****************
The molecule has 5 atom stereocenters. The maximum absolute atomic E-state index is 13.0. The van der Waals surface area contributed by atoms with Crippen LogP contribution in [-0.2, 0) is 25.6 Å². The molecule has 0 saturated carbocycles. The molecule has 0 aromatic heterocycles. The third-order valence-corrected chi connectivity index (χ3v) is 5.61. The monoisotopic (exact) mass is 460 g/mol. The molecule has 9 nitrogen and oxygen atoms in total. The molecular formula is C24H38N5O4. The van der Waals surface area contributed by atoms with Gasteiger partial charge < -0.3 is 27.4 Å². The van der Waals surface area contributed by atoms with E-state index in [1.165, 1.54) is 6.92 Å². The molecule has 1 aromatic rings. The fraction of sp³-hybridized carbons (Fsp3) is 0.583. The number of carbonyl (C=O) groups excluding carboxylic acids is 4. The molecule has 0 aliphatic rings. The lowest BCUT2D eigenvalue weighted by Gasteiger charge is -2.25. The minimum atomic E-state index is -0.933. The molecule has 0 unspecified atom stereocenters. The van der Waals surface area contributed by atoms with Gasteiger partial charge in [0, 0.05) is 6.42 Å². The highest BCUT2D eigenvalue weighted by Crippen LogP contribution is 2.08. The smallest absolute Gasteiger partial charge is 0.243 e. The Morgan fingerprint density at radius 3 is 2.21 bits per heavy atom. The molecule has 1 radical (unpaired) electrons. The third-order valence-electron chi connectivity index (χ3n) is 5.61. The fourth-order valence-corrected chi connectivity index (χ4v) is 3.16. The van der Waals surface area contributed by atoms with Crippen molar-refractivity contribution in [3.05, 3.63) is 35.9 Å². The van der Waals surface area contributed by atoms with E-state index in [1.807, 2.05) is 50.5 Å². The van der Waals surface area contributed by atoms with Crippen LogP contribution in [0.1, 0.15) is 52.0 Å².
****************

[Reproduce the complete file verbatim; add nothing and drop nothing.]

The molecule has 5 atom stereocenters. The maximum absolute atomic E-state index is 13.0. The van der Waals surface area contributed by atoms with Crippen LogP contribution in [-0.2, 0) is 25.6 Å². The molecule has 0 saturated carbocycles. The molecule has 0 aromatic heterocycles. The third-order valence-corrected chi connectivity index (χ3v) is 5.61. The monoisotopic (exact) mass is 460 g/mol. The molecule has 9 nitrogen and oxygen atoms in total. The molecular formula is C24H38N5O4. The van der Waals surface area contributed by atoms with Gasteiger partial charge < -0.3 is 27.4 Å². The van der Waals surface area contributed by atoms with E-state index in [1.165, 1.54) is 6.92 Å². The molecule has 1 aromatic rings. The fraction of sp³-hybridized carbons (Fsp3) is 0.583. The number of carbonyl (C=O) groups excluding carboxylic acids is 4. The molecule has 0 aliphatic rings. The lowest BCUT2D eigenvalue weighted by Gasteiger charge is -2.25. The minimum atomic E-state index is -0.933. The molecule has 0 unspecified atom stereocenters. The van der Waals surface area contributed by atoms with Gasteiger partial charge in [0, 0.05) is 6.42 Å². The highest BCUT2D eigenvalue weighted by Crippen LogP contribution is 2.08. The smallest absolute Gasteiger partial charge is 0.243 e. The Morgan fingerprint density at radius 3 is 2.21 bits per heavy atom. The molecule has 1 radical (unpaired) electrons. The third-order valence-electron chi connectivity index (χ3n) is 5.61. The fourth-order valence-corrected chi connectivity index (χ4v) is 3.16. The van der Waals surface area contributed by atoms with Crippen molar-refractivity contribution in [3.05, 3.63) is 35.9 Å². The van der Waals surface area contributed by atoms with E-state index in [1.807, 2.05) is 50.5 Å². The van der Waals surface area contributed by atoms with Crippen LogP contribution in [0.1, 0.15) is 52.0 Å².